Fish curve

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The fish curve

A fish curve is an ellipse negative pedal curve that is shaped like a fish. In a fish curve, the pedal point is at the focus for the special case of the eccentricity e^2=\frac{1}{2}.[1] Fish curves can correspond to ellipses with parametric equations. In mathematics, parametric equations are a method of expressing a set of related quantities as explicit functions of a number of independent variables, known as "parameters."[2][3] For example, rather than a function relating variables x and y in a Cartesian coordinate system such as y=f(x), a parametric equation describes a position along the curve at time t by x=g(t) and y=h(t). Then x and y are related to each other through their dependence on the parameter t. The fish curve is a kinematical example, using a time parameter to determine the position, velocity, and other information about a body in motion.

Equations[edit]

the corresponding fish curve has parametric equations:

\textstyle {x=a\cos(t)-\frac {a\sin^2 (t)}{\sqrt 2}, \qquad y=a\cos(t)\sin(t)}

For an ellipse with the parametric equations:

\textstyle {x=a\cos(t), \qquad y=\frac {a\sin(t)}{\sqrt {2}}}

and the Cartesian equation is:

-2a^4 \sqrt {2} a^3 x-2a^2\left(x^2-5y^2\right)+\left(2x^2+y^2\right)^2+2 \sqrt {2} ax\left(2x^2-3y^2\right)+2a^2\left(y^2-x^2\right)=0,

which, when the origin is translated to the node, can be written as:[4][2]

\left(2x^2+y^2\right)^2+2 \sqrt {2} ax\left(2x^2-3y^2\right)+2a^2\left(y^2-x^2\right)=0

Area[edit]

The area of a fish curve is given by:

A=\frac {1}{2}\left|\int{\left(xy'-yx'\right)dt}\right|

=\frac {1}{8}a^2\left|\int{\left[3\cos(t)+\cos(3t)+2\sqrt {2}\sin^2(t)\right]dt}\right|,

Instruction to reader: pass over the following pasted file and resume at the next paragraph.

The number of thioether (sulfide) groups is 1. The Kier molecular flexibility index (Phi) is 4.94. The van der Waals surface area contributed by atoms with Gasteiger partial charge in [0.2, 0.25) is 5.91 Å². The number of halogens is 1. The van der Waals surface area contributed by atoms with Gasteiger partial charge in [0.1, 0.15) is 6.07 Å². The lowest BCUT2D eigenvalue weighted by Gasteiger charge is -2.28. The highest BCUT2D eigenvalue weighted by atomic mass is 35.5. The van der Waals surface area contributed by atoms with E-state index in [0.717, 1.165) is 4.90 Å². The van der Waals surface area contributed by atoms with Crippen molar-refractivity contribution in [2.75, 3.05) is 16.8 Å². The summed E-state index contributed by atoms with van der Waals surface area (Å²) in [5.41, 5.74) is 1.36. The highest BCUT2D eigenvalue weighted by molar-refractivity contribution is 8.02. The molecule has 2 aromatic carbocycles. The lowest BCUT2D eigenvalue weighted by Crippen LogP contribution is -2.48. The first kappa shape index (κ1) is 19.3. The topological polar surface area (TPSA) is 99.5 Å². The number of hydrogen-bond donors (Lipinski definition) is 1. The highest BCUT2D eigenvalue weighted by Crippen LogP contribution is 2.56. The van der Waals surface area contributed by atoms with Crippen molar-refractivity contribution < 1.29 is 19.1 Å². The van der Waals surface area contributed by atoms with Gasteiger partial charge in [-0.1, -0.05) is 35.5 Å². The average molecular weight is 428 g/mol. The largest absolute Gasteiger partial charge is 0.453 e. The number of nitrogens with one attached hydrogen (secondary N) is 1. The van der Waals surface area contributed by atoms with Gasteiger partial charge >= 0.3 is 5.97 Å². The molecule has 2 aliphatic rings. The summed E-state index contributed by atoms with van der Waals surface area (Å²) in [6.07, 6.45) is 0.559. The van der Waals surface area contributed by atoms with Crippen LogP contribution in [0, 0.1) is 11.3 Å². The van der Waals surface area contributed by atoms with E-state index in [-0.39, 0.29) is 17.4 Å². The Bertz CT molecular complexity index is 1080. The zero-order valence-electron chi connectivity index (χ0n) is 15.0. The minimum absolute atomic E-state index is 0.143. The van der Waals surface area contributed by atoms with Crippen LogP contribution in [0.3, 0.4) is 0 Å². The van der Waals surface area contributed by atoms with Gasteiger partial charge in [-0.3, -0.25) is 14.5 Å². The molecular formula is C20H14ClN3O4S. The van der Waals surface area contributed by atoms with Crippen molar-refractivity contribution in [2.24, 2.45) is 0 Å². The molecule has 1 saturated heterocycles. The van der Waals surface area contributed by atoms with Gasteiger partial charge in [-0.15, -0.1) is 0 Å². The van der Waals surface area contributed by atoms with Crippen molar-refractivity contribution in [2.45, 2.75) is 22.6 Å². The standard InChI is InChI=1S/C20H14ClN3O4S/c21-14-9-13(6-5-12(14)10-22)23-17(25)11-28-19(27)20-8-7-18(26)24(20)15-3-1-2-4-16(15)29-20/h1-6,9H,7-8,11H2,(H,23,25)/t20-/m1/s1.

so the area of the tail and head are given by:

A_{\mathrm{Tail}}=\left(\frac {2}{3}-\frac {\pi}{4\sqrt {2}}\right)a^2

A_{\mathrm{Head}}=\left(\frac {2}{3}+\frac {\pi}{4\sqrt {2}}\right)a^2

giving the overall area for the fish as:

A=\frac {4}{3}a^2.[4]

Curvature, arc length, and tangential angle[edit]

The arc length of the curve is given by a\sqrt {2}\left(\frac {1}{2}\pi+3\right).

The curvature of a fish curve is given by:

K(t)=\frac {2\sqrt {2}+3\cos(t)-\cos(3t)}{2a\left[\cos^4 t+\sin^2 t+\sin^4 t+\sqrt {2}\sin(t)\sin(2t)\right]^\frac {3}{2}},

and the tangential angle is given by: \phi(t)=\pi-\arg\left(\sqrt {2}-1-\frac {2}{\left(1+\sqrt {2}\right)e^{it} -1}\right)

where \arg(z) is the complex argument.

Conversion from two parametric equations to a single equation[edit]

Converting a set of parametric equations involves eliminating the variable t from the simultaneous equations x=x(t), y=y(t). If one of these equations can be solved for t, the expression obtained can be substituted into the other equation to obtain an equation involving x and y only. If x(t) and y(t) are rational functions then the techniques of the Theory of Equations such as resultants can be used to eliminate t. This is possible for the parametric equations describing the fish curve, as shown above.

Usefulness[edit]

The fish curve itself may not have any known applications to physical systems, but parametric equations in general do. Using parametric equations to express curves is practical as well as efficient; for example, one can integrate and differentiate such curves termwise. In general, a parametric curve is a function of one independent parameter, which is usually represented by t, while the symbols u and v are commonly used for parametric equations in two parameters.

References[edit]

  1. ^ Lockwood, E. H. (1957). "Negative Pedal Curve of the Ellipse with Respect to a Focus". Math. Gaz. 41 41: 254–257. 
  2. ^ a b Lockwood, E. H. (1967). A Book of Curves. Cambridge, England: Cambridge University Press. p. 157. 
  3. ^ Weisstein, Eric W. "Parametric Equations". MathWorld. Retrieved May 23, 2010. 
  4. ^ a b Weisstein, Eric W. "Fish Curve". MathWorld. Retrieved May 23, 2010.